8. David B. Benson says:

    paulm @10 — Cleaning up the Fukushima Dai-ichi site is projected to require about a decade with operations beginning as soon as the site can be rendered safe. That, unfortunately might itself require years.

    The entire cost will be in the billions, but I assure you that it will be far less than tthe total Hanford cleanup bill, now thought to be complete in the 2040s; see the wiki page on the Hanford site.

    I don’t know how decommisoning costs are done in Japan, but in the US a reserve fund is contiually added into over the reactor’s life; this fund is to be used for the decommisioning.

  9. paulm says:

    11 David, yes, but does the unit cost of electricity generated from nukes real have these cleanup costs included in it? Its seems to me they dont. It means that nuke electricity is even more expensive than the typical figures bounded about are.

  10. Mulga Mumblebrain says:

    The scam with nuclear ‘decommissioning’ is that the initial estimates of the cost are fatuous understatements, designed so as not to startle the plebs. It’s a lot like the Irisn bank bailouts, where the total keeps growing and growing, but is only revealed bit by bit. The total amount that the Irish people will have to fork out, ie how long and how deep will be the depression, is a moveable famine, and the news just keeps getting more and more wretched. So, too, with Hanford and Fukushima. I’d say that both will end up costing trillions, or be abandoned half-done when the money runs out.

  11. Anne van der Bom says:

    Ziyu #7,

    It is hard to mention a single price for solar panels. Prices depend on efficiency and quality. Solarbuzz has up-to-date pricing information.

    Cheapest c-Si modules are currently $1.84 per W. The current prices have all the cost savings incorporated. It is a competetive market. The manufacturers are continuously pushing cost down by about 5-10% per year.

    Be aware that module cost is about half the system cost. You need to add the inverter, materials and installation.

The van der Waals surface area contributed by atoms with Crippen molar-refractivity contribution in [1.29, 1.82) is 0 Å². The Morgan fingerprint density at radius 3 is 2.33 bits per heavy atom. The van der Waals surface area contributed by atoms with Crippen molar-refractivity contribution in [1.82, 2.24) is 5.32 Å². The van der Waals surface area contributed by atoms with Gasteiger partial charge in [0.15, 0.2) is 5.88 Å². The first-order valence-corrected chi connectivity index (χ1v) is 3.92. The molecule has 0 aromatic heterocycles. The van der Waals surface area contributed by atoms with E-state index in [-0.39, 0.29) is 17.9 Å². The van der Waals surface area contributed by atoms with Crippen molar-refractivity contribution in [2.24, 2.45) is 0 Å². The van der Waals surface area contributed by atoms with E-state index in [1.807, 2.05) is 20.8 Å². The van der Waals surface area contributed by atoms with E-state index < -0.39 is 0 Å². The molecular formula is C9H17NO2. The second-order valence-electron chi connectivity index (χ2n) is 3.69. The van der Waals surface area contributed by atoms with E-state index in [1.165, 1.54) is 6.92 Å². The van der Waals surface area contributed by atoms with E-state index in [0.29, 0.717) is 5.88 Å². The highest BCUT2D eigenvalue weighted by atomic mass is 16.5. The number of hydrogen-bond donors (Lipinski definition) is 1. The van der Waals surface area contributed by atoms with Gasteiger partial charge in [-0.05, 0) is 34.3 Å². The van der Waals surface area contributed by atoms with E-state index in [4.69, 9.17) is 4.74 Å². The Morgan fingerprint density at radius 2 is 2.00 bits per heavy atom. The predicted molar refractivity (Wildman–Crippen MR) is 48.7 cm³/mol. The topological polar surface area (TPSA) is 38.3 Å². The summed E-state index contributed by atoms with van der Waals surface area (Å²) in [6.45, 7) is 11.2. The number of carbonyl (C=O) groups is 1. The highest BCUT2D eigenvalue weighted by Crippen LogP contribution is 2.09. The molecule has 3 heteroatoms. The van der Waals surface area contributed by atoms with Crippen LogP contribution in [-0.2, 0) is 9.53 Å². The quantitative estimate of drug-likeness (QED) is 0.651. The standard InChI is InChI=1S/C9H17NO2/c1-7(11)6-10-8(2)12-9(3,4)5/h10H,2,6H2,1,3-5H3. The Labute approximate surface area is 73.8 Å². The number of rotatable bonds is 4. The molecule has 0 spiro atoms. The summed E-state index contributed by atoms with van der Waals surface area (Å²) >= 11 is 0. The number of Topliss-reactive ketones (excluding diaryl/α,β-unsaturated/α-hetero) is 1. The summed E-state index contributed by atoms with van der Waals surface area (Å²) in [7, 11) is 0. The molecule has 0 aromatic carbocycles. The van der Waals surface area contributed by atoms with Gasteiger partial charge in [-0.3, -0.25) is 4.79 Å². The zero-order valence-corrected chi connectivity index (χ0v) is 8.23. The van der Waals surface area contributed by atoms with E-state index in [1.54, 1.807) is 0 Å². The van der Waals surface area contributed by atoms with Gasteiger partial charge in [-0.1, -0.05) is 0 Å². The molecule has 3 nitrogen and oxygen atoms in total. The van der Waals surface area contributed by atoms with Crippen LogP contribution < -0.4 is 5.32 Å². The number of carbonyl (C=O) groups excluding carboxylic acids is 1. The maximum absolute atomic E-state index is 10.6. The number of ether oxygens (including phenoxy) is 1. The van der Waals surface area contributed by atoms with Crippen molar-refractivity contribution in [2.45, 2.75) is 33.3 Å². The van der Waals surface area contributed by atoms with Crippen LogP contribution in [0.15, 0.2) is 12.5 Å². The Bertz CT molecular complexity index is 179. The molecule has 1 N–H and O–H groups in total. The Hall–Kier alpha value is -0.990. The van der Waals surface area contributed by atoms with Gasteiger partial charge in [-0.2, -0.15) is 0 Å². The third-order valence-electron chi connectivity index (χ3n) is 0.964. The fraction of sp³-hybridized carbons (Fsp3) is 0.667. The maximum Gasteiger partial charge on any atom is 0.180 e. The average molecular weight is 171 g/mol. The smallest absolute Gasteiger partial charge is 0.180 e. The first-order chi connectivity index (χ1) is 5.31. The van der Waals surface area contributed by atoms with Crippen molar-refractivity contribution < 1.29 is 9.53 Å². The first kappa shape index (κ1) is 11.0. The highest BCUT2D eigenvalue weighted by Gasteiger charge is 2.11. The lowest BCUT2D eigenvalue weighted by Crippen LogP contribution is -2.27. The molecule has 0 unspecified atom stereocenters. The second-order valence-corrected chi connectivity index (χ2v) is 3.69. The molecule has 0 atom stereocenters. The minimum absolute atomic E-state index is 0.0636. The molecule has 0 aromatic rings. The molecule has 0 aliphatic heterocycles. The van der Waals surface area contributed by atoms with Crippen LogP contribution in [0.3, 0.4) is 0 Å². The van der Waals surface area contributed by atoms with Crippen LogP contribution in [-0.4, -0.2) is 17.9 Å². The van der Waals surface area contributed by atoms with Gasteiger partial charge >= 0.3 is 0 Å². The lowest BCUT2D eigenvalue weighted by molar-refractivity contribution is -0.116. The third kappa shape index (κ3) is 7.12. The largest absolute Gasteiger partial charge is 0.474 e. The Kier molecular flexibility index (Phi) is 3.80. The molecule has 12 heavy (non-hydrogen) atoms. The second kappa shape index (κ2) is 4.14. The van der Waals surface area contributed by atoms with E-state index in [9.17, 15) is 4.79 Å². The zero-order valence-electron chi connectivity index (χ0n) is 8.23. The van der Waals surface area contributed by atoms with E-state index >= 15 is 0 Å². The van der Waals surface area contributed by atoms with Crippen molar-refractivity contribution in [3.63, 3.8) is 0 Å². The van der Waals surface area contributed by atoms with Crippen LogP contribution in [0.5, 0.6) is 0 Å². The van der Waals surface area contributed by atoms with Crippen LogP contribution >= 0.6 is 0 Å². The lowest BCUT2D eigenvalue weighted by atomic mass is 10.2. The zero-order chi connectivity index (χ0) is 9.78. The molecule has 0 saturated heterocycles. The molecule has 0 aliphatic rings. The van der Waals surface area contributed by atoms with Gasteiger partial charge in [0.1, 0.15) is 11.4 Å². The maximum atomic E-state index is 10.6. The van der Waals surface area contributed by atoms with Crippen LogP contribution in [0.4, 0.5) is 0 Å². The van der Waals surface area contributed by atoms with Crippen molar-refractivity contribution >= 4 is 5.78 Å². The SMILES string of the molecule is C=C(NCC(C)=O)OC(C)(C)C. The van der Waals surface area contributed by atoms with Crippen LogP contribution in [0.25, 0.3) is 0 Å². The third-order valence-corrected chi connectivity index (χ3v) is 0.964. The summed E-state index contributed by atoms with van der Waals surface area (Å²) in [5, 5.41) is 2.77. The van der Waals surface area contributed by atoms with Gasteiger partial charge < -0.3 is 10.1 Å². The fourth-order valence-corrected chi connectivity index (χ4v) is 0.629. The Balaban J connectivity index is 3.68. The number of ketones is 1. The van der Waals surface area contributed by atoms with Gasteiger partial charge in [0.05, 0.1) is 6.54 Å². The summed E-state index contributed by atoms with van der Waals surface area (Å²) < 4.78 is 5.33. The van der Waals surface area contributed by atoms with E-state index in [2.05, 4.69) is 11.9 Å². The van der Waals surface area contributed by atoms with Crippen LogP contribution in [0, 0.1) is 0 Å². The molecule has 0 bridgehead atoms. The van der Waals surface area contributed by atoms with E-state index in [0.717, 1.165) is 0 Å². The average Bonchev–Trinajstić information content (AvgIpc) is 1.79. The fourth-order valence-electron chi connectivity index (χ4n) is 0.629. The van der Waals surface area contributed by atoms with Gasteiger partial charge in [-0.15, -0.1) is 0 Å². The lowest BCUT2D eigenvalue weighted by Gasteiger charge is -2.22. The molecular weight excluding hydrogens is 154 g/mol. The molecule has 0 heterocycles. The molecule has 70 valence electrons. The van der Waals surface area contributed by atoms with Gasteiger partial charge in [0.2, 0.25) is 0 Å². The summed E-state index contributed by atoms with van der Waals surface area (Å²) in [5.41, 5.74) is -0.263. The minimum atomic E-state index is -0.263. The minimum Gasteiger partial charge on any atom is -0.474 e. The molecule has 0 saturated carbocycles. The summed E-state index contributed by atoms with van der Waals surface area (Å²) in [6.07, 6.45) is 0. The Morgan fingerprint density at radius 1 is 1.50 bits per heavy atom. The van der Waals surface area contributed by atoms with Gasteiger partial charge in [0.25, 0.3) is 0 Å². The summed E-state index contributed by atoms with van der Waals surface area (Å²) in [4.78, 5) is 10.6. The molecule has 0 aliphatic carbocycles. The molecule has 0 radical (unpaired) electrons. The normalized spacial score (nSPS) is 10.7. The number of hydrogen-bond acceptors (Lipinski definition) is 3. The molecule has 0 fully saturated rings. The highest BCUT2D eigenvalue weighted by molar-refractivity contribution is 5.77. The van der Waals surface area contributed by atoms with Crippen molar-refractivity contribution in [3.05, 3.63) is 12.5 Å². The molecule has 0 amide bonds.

In general, the larger the system, the lower these extra costs. Larger inverters cost less per W, system installation cost do not increase linearly with system size.

  12. Jason Kim says:

    The gap between what governments spend on subsidizing fossil fuels and clean energy should narrow considerably in years ahead. Support for renewables and biofuels will grow as funds for clean energy accelerates and the amount governments such as China spend to keep fossil fuel prices artificially low. Simply put, less government support is needed to make these dirty sources of energy more affordable to populations around the globe – Jason Kim.

  13. David B. Benson says:

    paulm @12 — The busbar (wholesale) price of the power generated includes building up a reserve fund which is supposed to cover the decommissioning costs at the end of the reactor’s useful life. I don’t know whether it actually does, but the reserve fund for Three Mile Island was hardly started when the mishap there happened. I’m not sure just how the almost one billion dollar cleanup costs were paid; surely there is info about that.

    As for the cleanup in Japan, it will be comperable, per reactor, to the TMI effort after adjustment for inflation and some additional for the extra complexity. Supposing that is a factor of 3, then cleaning up the entire site will run around 18–20 billion US dollars, very much less than the entire Hanford cleanup which started over 40 years ago and has about another 30+ years to go.